Presence of a name on the internal tag

Try before buy

Placing orders on Amazon is quick and comfy, but it could be misleading in the case of selecting garments that could save your life.

The best option you have is to try every single jacket you want to purchase unless you already own it.

There is nothing like touching the fabric, feeling the consistency, and evaluating it by yourself even before seeing how it fits you.

When you are in the dressing room, don’t forget to simulate a list of movements you may be requested to do while bugging out, like:

– stretching arms

– grabbing

– clinging

– moving your shoulders

– bending

– crawling

and so on.

This is just to mention the most obvious ones.

It will help you to evaluate if you are really comfortable with the jacket.

This should be done with Softshells, Waterproof Jackets, quilted jackets, and Anorak.

Test and review

Once purchased, don’t forget to go out in the field with different weather conditions and test your jackets.

If needed, overstress them too.

Building a natural shelter, as well as collecting wood, starting a fire, and climbing and crossing river beds could provide you the chance to see if your Jackets pass successfully the test.

The worst thing to do, in fact, is to put them somewhere among your Bug Out Gear without giving them a try.

Testing means to know.

By that, you will be able to reckon how much you can rely on your garments.

Taking care of the jackets

Having a sewing kit inside your bug out bag or go-bag is mandatory. You never know. It goes without saying that you need to master at least the essentials of sewing. It doesn’t need for you to be an haute couture tailor for sure!

If you regularly use your bug-out Jackets, don’t ignore the importance of taking care of them use specific products like Nikwax, which will help you to maintain the water resistance capability.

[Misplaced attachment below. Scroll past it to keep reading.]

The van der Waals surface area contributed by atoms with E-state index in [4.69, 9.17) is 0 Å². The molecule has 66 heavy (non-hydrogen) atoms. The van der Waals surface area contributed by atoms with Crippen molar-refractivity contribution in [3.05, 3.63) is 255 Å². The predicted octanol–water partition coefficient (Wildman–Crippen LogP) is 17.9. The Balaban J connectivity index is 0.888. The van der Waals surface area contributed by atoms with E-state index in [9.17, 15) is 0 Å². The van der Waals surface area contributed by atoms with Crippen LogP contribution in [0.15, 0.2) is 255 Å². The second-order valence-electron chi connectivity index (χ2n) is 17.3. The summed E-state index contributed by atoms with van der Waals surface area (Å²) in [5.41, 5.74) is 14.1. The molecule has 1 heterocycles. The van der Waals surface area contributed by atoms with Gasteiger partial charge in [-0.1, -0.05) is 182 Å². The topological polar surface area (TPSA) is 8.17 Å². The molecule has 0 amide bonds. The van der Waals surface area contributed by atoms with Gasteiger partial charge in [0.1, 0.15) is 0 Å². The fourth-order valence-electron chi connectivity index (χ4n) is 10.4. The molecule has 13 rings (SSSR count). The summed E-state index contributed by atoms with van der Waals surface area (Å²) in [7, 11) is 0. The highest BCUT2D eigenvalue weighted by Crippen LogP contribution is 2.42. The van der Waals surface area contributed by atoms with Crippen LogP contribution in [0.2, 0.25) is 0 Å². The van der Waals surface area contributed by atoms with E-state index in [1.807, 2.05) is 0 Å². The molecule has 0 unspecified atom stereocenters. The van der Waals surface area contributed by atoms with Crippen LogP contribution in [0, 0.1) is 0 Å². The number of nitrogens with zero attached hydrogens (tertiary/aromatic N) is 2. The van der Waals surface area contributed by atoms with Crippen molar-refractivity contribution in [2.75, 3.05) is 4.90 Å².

Take care of them, and they will take care of you.

An old English saying, but ever valuable!

My personal selection

I do own several jackets, all foldable into compression bags.

I don’t have personally a separate selection of garments ut inside my b-o-b.

In case I need them, I just grab them.

Waterproof Jackets

Carinthia TRG Jacket

British Military Surplus Waterproof Jacket DPM

Windproof Jackets

Helikon-Tex Trooper black

Mid Temperature Jackets

British Military Surplus Anorak tan

Helikon-tex Wolfhound Hoodie tan

Helicon-tex Wolfhound

Severe Temperature Jackets

Carinthia Mig 3.0 wolf grey


Helikon-Tex Gunfighter black

As you can see, there’s no multipurpose jacket.


 My garments of choice stick to the criteria we covered before.

They successfully passed all the tests they underwent, both in urban both outdoor contexts.

Sometimes I combined several together. Last October, I was running a course in the Netherlands, with heavy wind and constant rain. I wore British Military Surplus Anorak under the Helikon-tex Wolfhound Hoodie and they worked great together.

Knowing yourself, your needs and your activities will help you to find out which jackets really work best. In a bug-out situation, you don’t need additional obstacles, but allies.

About the author

Kyt Lyn Walken is Official Representative and Instructor for Hull’s Tracking School (Virginia) and Antipoaching Certified Ranger for Conservation Rangers Operations Worldwide Inc. (Colorado).

She’s a long time Prepper and Survivalist and she wrote several articles and essays on this topic.   

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Photos by Kyt Lyn Walken